The Environment Agency and local authorities typically publish instructions and guidance on what to do in dangerous flooding and storm scenarios. The information could equip Ashby residents with some comforting knowledge and give them a plan of action at a time that can be chaotic or even frightening.  

Avoiding Rogue Traders

Panic can be a consequence of a severe thunderstorm. If damage is done to peoples' homes, a sense of desperation can happen with making repairs.  

However, caution is generally advised by the authorities in these situations. Frenzied decision-making often makes matters worse, driving people into a corner that's almost of their making. Clear, rational mindsets are essential here, ensuring that everybody can adapt without serious errors of judgement.

In 2021, Trading Standards issued reports of rogue traders floating around in the Ashby area, according to nearby Measham Parish Council resources. There are other reports indicating that many rogue traders surface promptly after major incidents like thunderstorms. That's when many homeowners need repairs on their property, and for rogue traders, it's a perfect opportunity to exploit people's vulnerable states.

Ashby residents will need to be on the lookout for rogue traders post-thunderstorm to ensure they don't fall victim to their ploys. Cold callers should likely be refused outright. While it can seem polite to at least humour door-to-door callers, they will likely tell outright lies, overprice their 'services', and attempt to justify their presence more earnestly the more they're politely shut down. When a storm is forecasted, placing a sign near the door politely refusing cold callers can be helpful. If a professional is needed, it's recommended that they be sought out on the homeowners' own terms.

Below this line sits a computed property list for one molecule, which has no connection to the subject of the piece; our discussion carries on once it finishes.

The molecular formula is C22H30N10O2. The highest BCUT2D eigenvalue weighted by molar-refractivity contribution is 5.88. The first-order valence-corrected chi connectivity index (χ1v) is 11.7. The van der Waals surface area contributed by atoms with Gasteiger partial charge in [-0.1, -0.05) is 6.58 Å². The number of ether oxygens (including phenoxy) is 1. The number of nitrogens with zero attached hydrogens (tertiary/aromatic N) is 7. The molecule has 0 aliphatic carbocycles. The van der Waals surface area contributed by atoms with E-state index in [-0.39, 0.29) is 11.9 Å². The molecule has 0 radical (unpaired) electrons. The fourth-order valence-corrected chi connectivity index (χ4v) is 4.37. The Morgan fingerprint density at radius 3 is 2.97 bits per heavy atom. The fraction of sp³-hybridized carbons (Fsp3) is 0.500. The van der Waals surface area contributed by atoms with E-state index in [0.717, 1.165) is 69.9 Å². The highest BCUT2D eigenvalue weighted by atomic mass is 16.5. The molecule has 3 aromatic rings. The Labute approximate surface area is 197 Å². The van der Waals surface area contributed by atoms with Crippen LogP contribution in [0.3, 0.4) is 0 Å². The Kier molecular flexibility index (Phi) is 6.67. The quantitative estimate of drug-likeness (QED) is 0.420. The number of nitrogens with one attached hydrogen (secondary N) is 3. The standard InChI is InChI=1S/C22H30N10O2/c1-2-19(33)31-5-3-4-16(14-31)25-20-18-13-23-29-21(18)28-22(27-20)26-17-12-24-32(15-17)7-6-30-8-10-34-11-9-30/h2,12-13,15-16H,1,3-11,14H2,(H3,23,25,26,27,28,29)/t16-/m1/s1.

Finding Quality Traders

Online marketplaces are often the best places to find legitimate traders who can conduct repairs on a home after a thunderstorm. Many Ashby residents will inevitably concentrate their search for support there.

Instead of endlessly Googling 'roofers near you' during a leak from heavy rainfall, Ashby residents can find local roofers with MyBuilder's online platform. They just need to post the nature of their job online, and they'll receive responses from many vetted and well-reviewed experts. Before making contact, users can browse the roofers' full work history to gauge whether they're the right person for the job. These professionals can repair residential and commercial buildings, and other tradespeople can also be found on the platform.